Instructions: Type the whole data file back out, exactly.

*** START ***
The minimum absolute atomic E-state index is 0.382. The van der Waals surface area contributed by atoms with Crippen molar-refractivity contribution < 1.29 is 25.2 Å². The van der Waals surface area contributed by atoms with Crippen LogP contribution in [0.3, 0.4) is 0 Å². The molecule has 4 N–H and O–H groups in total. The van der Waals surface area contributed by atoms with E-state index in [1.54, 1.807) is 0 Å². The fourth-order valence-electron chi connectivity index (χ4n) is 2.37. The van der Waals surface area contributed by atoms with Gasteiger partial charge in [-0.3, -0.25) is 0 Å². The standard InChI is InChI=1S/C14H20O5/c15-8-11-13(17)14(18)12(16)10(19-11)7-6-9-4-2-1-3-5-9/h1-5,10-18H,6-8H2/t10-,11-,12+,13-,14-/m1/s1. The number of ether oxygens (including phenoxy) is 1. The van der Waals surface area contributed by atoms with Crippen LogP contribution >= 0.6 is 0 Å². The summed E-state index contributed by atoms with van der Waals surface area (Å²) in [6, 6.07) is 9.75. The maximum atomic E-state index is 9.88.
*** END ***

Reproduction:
The minimum absolute atomic E-state index is 0.382. The van der Waals surface area contributed by atoms with Crippen molar-refractivity contribution < 1.29 is 25.2 Å². The van der Waals surface area contributed by atoms with Crippen LogP contribution in [0.3, 0.4) is 0 Å². The molecule has 4 N–H and O–H groups in total. The van der Waals surface area contributed by atoms with E-state index in [1.54, 1.807) is 0 Å². The fourth-order valence-electron chi connectivity index (χ4n) is 2.37. The van der Waals surface area contributed by atoms with Gasteiger partial charge in [-0.3, -0.25) is 0 Å². The standard InChI is InChI=1S/C14H20O5/c15-8-11-13(17)14(18)12(16)10(19-11)7-6-9-4-2-1-3-5-9/h1-5,10-18H,6-8H2/t10-,11-,12+,13-,14-/m1/s1. The number of ether oxygens (including phenoxy) is 1. The van der Waals surface area contributed by atoms with Crippen LogP contribution >= 0.6 is 0 Å². The summed E-state index contributed by atoms with van der Waals surface area (Å²) in [6, 6.07) is 9.75. The maximum atomic E-state index is 9.88.